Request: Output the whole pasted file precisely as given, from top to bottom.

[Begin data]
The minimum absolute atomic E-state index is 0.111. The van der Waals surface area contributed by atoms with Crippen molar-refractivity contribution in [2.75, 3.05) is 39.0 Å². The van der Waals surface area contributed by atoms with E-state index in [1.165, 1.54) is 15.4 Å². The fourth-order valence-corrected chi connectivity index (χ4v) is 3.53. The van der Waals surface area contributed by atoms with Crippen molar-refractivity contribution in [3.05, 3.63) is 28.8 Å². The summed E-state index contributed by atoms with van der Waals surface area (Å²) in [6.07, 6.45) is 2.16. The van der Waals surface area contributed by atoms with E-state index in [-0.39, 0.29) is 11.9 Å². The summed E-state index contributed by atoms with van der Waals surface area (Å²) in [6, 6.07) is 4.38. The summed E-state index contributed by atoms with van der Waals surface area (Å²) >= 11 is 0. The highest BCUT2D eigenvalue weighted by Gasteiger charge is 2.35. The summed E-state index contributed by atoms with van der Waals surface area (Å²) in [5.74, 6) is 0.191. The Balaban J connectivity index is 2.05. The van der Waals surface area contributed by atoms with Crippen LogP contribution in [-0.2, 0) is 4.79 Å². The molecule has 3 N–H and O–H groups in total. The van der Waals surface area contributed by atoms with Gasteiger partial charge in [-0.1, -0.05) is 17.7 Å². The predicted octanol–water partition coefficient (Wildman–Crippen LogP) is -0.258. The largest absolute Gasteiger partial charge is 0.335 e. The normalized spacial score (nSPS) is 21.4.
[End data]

The minimum absolute atomic E-state index is 0.111. The van der Waals surface area contributed by atoms with Crippen molar-refractivity contribution in [2.75, 3.05) is 39.0 Å². The van der Waals surface area contributed by atoms with E-state index in [1.165, 1.54) is 15.4 Å². The fourth-order valence-corrected chi connectivity index (χ4v) is 3.53. The van der Waals surface area contributed by atoms with Crippen molar-refractivity contribution in [3.05, 3.63) is 28.8 Å². The summed E-state index contributed by atoms with van der Waals surface area (Å²) in [6.07, 6.45) is 2.16. The van der Waals surface area contributed by atoms with E-state index in [-0.39, 0.29) is 11.9 Å². The summed E-state index contributed by atoms with van der Waals surface area (Å²) in [6, 6.07) is 4.38. The summed E-state index contributed by atoms with van der Waals surface area (Å²) >= 11 is 0. The highest BCUT2D eigenvalue weighted by Gasteiger charge is 2.35. The summed E-state index contributed by atoms with van der Waals surface area (Å²) in [5.74, 6) is 0.191. The Balaban J connectivity index is 2.05. The van der Waals surface area contributed by atoms with Crippen LogP contribution in [-0.2, 0) is 4.79 Å². The molecule has 3 N–H and O–H groups in total. The van der Waals surface area contributed by atoms with Gasteiger partial charge in [-0.1, -0.05) is 17.7 Å². The predicted octanol–water partition coefficient (Wildman–Crippen LogP) is -0.258. The largest absolute Gasteiger partial charge is 0.335 e. The normalized spacial score (nSPS) is 21.4.